How to write your personal statement
If you are applying to university, you will need to write a personal statement as part of your application. A personal statement is a short essay that showcases your skills, achievements, interests and ambitions. It is your chance to tell the admissions tutors why you are a suitable candidate for the course and what you can bring to the university.
But how do you write a good personal statement? Here are some tips and advice from UCAS, the organisation that processes all applications for full-time undergraduate courses in the UK.
Start with some research
Before you start writing, you need to do some research on the course and the university you are applying to. You should find out:
What are the entry requirements and selection criteria for the course?
What are the main topics and skills covered by the course?
What are the learning outcomes and career prospects of the course?
What are the values and mission of the university?
What are the facilities and opportunities available at the university?
This will help you to tailor your personal statement to the specific course and university, and show that you have done your homework and have a genuine interest in studying there.
Plan your structure
A personal statement should be no longer than 4,000 characters (including spaces) or 47 lines (whichever comes first). This means you have to be concise and clear in your writing. A good way to organise your personal statement is to use a simple structure:
Introduction: This is where you grab the attention of the reader and explain why you want to study the course. You can start with a catchy opening sentence, such as a question, a quote, a statistic or an anecdote. You should also mention what sparked your interest in the subject and how it relates to your future goals.
Main body: This is where you provide evidence of your suitability for the course. You should focus on your academic achievements, skills, work experience, extracurricular activities and hobbies that are relevant to the course. You should use specific examples and reflect on what you have learned from them. You should also demonstrate your enthusiasm and passion for the subject, and how it connects to your wider interests and values.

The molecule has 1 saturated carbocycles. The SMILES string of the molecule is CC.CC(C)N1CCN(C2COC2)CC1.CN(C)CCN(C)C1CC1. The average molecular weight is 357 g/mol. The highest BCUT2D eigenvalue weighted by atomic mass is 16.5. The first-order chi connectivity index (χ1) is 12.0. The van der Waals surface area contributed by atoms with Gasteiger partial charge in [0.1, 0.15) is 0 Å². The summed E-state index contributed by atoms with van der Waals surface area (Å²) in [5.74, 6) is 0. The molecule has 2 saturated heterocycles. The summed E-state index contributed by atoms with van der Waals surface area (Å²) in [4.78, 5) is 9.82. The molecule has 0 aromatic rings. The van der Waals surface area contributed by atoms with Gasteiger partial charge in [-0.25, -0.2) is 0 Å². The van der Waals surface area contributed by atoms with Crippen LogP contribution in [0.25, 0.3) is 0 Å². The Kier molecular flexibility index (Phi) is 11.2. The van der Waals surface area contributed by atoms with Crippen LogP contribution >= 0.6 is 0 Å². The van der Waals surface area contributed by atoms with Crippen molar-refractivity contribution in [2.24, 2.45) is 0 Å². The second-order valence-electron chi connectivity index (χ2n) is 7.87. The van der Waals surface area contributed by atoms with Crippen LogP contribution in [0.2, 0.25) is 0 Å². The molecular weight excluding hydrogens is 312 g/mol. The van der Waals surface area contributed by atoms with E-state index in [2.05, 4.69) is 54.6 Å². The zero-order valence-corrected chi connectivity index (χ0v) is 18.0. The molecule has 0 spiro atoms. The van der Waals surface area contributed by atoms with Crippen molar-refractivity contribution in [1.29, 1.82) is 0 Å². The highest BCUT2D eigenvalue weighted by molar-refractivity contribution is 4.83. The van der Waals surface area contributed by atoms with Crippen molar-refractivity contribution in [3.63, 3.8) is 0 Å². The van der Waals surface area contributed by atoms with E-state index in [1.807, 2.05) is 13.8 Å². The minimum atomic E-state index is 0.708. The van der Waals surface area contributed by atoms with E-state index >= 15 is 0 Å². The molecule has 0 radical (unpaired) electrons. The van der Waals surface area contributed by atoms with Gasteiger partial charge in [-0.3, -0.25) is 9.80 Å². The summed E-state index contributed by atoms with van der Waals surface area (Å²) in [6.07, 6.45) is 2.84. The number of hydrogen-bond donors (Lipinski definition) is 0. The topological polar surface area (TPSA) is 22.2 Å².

Conclusion: This is where you summarise your main points and restate your motivation for applying. You should also mention any other reasons why you want to study at that particular university, such as location, reputation, facilities or opportunities. You should end with a positive and confident statement that shows your commitment and readiness for higher education.
Write in your own voice
A personal statement is a personal document, so you should write it in your own voice and style. You should avoid copying or paraphrasing from other sources, such as websites, books or sample statements. This could be seen as plagiarism and could jeopardise your application. You should also avoid using clichés, jargon or slang, as they could make your statement sound generic or unprofessional. Instead, you should use clear, simple and formal language that expresses your personality and individuality.
Proofread and edit
Once you have written your first draft, you should proofread and edit it carefully. You should check for:
Spelling, grammar and punctuation errors
Sentence structure and flow
Word choice and tone
Relevance and clarity of content
Length and format
You can use online tools such as Grammarly or Hemingway to help you with this process. You should also ask someone else to read your personal statement and give you feedback, such as a teacher, a friend or a family member. They can help you spot any mistakes or areas for improvement that you might have missed.
Submit your application
When you are happy with your final version of your personal statement, you can submit it along with the rest of your application through UCAS Apply. You can only submit one personal statement for all the courses and universities you apply to, so make sure it is relevant and suitable for all of them. You should also keep a copy of your personal statement for future reference, as you might need it for interviews or other stages of the application process.
Writing a personal statement can be challenging, but it can also be rewarding. It is an opportunity for you to showcase your achievements, skills and personality, and to convince the admissions tutors that you are a great fit for their course and university. By following these tips and advice from UCAS, you can write a personal statement that stands out from the crowd and helps you secure a place at your chosen university.